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9 Responses

  1. WB sounds like they’re all riding their shiny new bikes with thermometers up their butts. I had to laugh when you described that girl that thought you grew up in the ghetto. Did you think that her perception of you, i.e. your behavior, was that of a ghetto bred male… and if so, wouldn’t she think that you would not be alive if you had?

    Good post… and btw, I DO know what a clothes line is. Had one growing up… and planning to put one in here as soon as I can get the line and get the landlord here to get it up there. One thing I really love are clean, breeze-drenched clothes.

  2. So, how was growing up in the ghetto?

  3. @DM–No she just assume I was from the Ghetto, as in All most black peple are from there.. She’s the type of person that would get paid top dollar on looks but loose a great deal on other factors.. for being a surrogate wife, see last week’s post LOL..Pretty but not yet cultured..

    -Whore. It’s comments like these that keep me in therapy, but its comments like those that makes me love you that much more.

  4. My only understanding of the black experience is Elvis’ “In the Ghetto”–I’m just that white.

  5. Oh man… Can’t they just shut their mouths BEFORE they speak?

  6. Interesting. I am sure there are some cultural differences, however I think you would be suprised how much similarity there is between the WB and the BB.

  7. For some reason have the movie The Burbs in my head now. And now there’s an image of sardines from thinking about the movie The Burbs. Great.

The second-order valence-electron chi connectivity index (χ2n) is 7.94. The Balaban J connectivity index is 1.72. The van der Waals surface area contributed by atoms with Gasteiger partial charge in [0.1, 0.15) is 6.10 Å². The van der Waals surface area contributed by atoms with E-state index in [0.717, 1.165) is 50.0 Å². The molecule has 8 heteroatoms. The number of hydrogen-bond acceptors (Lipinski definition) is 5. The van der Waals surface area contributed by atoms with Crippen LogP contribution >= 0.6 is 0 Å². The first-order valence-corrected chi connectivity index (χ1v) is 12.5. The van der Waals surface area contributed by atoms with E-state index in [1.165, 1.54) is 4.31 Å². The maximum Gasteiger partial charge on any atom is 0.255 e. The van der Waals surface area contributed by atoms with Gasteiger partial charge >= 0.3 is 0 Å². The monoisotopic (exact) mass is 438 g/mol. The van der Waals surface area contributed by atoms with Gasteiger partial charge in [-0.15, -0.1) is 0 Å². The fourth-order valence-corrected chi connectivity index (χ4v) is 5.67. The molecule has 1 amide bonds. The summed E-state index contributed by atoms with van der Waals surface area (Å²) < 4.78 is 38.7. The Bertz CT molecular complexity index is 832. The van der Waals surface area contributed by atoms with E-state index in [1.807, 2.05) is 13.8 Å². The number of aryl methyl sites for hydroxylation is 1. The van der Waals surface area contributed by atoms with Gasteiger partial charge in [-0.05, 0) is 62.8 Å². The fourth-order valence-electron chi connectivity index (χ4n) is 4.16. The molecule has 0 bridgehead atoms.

8. Hi guys!
    Do you know where the word “ghetto” comes from? As a pointer I can tell you it originated in Europe. Dragonmommie, do not pick up your dictionary, that would be too easy!
    Wherever you are, people have this propensity to classify you, either for thir own needs or to try and prove they are your better…
    Justin, just to make you feel better, when I was a primary school student back in France, I used to be called n….r although I’ m white (and pink, and brown..) because I tend to suntan very quickly in Spring and Summer.
    I left France 31 years ago, but visit my home regularly. Unfortunately racism and inuendo are at their worst there these days. As you can see, nobody is spared.
    Even in Japan, where mixed bloods were called “half” until someone was clever enough to point out on TV that in fact they were “double”!
    I suppose we just have to take it and smile.
    Cheers,
    Robert-Gilles

  9. Robert… Who needs a dictionary when I have dictionary.com? LOL… I won’t cheat, but the only thing I can think about is that the word “ghetto” was referred to the areas they forced Jews to live in during the war. I suspect that answer is too easy, but it’s all I have.

    All too often we are penalized for not being within a “norm” that is determined by the mainstream “what or whoever”. What people do not realize that true peace and happiness is most often found outside the chains of what is considered mainstream. Not being accepted by society has it’s blessings. It frees us from living a characterless life… a life devoid of inspiration and creativity. How’s that for perspective?